To open next week.
As one part of the new 'safer- at-home' order -- camps are allowed to operate beginning at 5 p-m tomorrow.
But -- for many camps in north alabama, that option is too little, too late.
Waay 31's spoke with several camps in our area about what they plan to do for the summer and beyond.
Some say there is too much uncertainty to bring children to camp this year.
Waay 31's will robinson smith reports.
Chase epps, executive director, maranatha camp & conference center this is one of those things where, rather than just be a specific area of the country or even a specific camp itself, it's across the board.
It's across the nation and you can even say probably worldwide in camping.
The 'thing' chase epps and camp directors across the world are dealing with is 'uncertainty.'
He says the maranatha camp staff starts planning their summer camps about nine months out.
So when coronavirus started shifting things back in march, they had a tough call to make.
Chase epps, executive director, maranatha camp & conference center we're mourning the missed opportunity of having life change happen this summer.
We believe if kids come out it's an interrupt, a welcome interruption to their regular life and it has an opportunity to shape and change their life in a new and unique way.
On the business side, the loss of campers over the summer also means missing out on a lot of revenue.
Will robinson-smith right now, the camp makes about 50 percent of its revenue from the camp side of things, however the other half comes from the conference center and hotel, which the camp is able to run using a smaller crew.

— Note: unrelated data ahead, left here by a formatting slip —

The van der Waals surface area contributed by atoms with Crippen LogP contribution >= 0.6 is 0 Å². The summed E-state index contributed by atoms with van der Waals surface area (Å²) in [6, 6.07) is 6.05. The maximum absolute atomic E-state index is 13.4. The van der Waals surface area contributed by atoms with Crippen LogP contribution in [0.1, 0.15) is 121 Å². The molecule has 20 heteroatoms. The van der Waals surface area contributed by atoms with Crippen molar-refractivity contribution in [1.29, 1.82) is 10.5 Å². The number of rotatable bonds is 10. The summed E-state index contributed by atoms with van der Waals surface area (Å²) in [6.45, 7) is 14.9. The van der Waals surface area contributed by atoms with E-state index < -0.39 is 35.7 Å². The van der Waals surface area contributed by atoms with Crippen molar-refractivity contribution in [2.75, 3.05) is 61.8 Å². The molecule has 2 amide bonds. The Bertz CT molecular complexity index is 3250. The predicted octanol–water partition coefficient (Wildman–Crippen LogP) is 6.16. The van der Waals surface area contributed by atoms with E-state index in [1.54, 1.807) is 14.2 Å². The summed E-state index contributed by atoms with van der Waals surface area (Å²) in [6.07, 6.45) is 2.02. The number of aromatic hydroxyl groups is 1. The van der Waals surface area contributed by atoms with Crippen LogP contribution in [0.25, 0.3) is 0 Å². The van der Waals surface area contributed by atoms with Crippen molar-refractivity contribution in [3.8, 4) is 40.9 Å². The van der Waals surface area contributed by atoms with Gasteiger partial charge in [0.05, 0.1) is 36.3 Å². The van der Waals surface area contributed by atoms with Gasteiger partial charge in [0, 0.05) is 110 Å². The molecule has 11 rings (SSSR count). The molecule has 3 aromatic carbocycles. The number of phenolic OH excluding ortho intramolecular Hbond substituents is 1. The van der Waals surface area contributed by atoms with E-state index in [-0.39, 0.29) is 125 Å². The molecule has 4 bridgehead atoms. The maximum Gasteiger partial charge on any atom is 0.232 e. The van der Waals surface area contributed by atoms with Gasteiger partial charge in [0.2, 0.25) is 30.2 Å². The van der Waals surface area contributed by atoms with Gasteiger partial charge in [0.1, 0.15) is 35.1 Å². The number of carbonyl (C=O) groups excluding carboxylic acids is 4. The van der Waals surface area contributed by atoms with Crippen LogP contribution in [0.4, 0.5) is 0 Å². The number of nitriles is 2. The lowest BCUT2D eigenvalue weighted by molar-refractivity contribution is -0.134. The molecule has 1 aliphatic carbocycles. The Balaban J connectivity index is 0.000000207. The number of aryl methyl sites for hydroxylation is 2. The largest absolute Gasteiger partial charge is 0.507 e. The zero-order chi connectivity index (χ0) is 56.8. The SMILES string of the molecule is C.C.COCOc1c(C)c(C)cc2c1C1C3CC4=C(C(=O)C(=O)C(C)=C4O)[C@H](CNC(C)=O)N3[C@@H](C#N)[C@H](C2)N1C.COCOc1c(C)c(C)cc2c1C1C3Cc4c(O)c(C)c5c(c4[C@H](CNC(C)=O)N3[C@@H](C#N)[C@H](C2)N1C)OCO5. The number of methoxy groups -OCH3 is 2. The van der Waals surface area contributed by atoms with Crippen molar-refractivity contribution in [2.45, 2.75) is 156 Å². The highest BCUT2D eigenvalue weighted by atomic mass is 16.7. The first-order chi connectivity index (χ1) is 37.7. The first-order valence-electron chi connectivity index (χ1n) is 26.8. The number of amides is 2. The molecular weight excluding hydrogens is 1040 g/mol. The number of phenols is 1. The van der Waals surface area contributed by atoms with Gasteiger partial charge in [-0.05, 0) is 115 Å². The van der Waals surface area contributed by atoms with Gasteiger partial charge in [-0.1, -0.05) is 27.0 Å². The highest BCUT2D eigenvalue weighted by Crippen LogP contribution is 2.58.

Chase epps, executive director, maranatha camp & conference center we were able to bring a few back through the ppp loan that we were granted.
And because of that, we've been able to do some improvements on camp and some work around here, but that's all up in june.
So we go back to myself and two other full-time staff running the full facility.
Despite this reality for many camps, others like the ymca's camp cha-la-kee, will welcome students... but with some changes.
Huy lu, executive director, ymca camp cha-la-kee drop off and pick up will be completely different from in the past.
No longer walking kids in with their parents and getting a quick tour of the camp.
We're going to ask the parents to stay inside their car.
Kids will also be getting their temperature checked at drop off and after lunch.
Plus certain activities like the swimming pool will be closed to help with social distancing.
Huy lu says while things will be different, he hopes everyone still gets a good experience while they navigate these new rules.
Huy lu, executive director, ymca camp cha-la-kee we're going to constantly change and adapt to the situation and we're just going to deal with real-time results and make those decisions at the time.
The ymca also made the choice to not have overnight camp this year to further improve safety.